•Jörg R. Hörandel für die KASCADE-Kollaboration
Universität Karlsruhe, Institut für Experimentelle Kernphysik, Hermann-von-Helmholtz-Platz 1, 76344 Leopoldshafen
The origin of high-energy cosmic ray particles, the processes of their
propagation through the galaxy, and the origin of the knee in their energy
spectrum are among the most interesting questions in particle astrophysics.
The large multi-component air shower experiment KASCADE is operated since
1996 in order to address these issues. It measures the electromagnetic,
muonic, and hadronic components of extensive air showers simultaneously
in the energy range from below 1014 to above 1017
eV. Deriving conclusions of astrophysical relevance from air shower data
needs a correct understanding of the cosmic-ray induced high-energy hadronic
interactions in the atmosphere. Recent tests of hadronic interaction models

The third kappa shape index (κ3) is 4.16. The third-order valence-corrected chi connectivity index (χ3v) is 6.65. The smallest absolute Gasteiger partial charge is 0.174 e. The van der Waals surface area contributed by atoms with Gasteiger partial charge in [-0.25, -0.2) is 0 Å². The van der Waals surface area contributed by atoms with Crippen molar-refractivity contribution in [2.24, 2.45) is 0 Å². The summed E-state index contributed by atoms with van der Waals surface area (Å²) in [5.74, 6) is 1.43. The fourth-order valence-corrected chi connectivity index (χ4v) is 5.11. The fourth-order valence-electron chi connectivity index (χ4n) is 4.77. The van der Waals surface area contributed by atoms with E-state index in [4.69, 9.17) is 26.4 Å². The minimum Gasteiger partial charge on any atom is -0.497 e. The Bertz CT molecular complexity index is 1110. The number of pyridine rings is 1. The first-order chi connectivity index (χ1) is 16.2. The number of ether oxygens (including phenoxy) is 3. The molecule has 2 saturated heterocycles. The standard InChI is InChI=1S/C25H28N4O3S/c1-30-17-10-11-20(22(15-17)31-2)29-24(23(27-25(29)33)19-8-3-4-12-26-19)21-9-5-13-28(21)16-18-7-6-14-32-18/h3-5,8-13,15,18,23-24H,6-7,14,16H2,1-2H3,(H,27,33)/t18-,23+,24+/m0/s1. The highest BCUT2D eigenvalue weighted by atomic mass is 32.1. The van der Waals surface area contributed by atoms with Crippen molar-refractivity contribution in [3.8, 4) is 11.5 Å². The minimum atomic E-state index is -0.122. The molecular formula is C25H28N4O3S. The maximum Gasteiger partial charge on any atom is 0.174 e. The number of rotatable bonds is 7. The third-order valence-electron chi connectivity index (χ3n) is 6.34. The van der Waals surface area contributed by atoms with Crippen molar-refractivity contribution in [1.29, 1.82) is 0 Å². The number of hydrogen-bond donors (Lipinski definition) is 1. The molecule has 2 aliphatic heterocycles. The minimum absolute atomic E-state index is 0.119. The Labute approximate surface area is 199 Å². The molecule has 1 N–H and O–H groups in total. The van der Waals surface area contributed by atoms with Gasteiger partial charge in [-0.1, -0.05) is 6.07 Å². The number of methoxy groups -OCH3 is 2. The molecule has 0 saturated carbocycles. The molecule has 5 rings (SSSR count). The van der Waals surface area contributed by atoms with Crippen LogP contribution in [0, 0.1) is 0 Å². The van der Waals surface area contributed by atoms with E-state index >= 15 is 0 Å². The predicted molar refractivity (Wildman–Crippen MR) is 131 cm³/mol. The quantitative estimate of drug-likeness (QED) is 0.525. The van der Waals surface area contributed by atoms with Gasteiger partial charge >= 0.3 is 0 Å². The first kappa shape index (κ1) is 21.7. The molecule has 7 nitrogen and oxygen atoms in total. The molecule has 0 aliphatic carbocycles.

used to describe the development of air showers in simulation codes such
as CORSIKA are presented. Experimental access to the above mentioned astrophysical
questions is provided through the measurement of the cosmic-ray mass composition,
energy spectrum, and arrival directions. Actual results on the anisotropy
of cosmic rays including a search for point sources will be discussed.
A review of recent results, derived from different shower components, on
the primary energy spectrum and the mass composition of cosmic rays is
given and primary energy spectra for elemental groups will be presented.